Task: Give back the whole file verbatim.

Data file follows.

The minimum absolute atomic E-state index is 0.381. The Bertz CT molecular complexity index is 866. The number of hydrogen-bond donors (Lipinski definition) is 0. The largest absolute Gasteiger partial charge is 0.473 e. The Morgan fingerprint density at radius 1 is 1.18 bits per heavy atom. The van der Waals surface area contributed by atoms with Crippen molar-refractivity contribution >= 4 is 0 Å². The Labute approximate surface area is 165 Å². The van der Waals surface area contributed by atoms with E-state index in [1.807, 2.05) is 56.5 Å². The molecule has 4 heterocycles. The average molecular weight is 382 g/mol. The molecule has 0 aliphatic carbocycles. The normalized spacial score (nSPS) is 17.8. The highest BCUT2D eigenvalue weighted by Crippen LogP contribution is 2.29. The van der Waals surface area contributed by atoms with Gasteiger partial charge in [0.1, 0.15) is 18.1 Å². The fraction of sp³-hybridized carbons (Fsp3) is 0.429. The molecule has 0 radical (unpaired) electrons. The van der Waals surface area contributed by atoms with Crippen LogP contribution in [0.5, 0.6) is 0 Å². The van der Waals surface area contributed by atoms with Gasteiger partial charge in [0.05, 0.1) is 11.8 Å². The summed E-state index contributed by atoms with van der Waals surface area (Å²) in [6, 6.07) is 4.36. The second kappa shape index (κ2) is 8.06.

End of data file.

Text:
The minimum absolute atomic E-state index is 0.381. The Bertz CT molecular complexity index is 866. The number of hydrogen-bond donors (Lipinski definition) is 0. The largest absolute Gasteiger partial charge is 0.473 e. The Morgan fingerprint density at radius 1 is 1.18 bits per heavy atom. The van der Waals surface area contributed by atoms with Crippen molar-refractivity contribution >= 4 is 0 Å². The Labute approximate surface area is 165 Å². The van der Waals surface area contributed by atoms with E-state index in [1.807, 2.05) is 56.5 Å². The molecule has 4 heterocycles. The average molecular weight is 382 g/mol. The molecule has 0 aliphatic carbocycles. The normalized spacial score (nSPS) is 17.8. The highest BCUT2D eigenvalue weighted by Crippen LogP contribution is 2.29. The van der Waals surface area contributed by atoms with Gasteiger partial charge in [0.1, 0.15) is 18.1 Å². The fraction of sp³-hybridized carbons (Fsp3) is 0.429. The molecule has 0 radical (unpaired) electrons. The van der Waals surface area contributed by atoms with Crippen LogP contribution in [0.5, 0.6) is 0 Å². The van der Waals surface area contributed by atoms with Gasteiger partial charge in [0.05, 0.1) is 11.8 Å². The summed E-state index contributed by atoms with van der Waals surface area (Å²) in [6, 6.07) is 4.36. The second kappa shape index (κ2) is 8.06.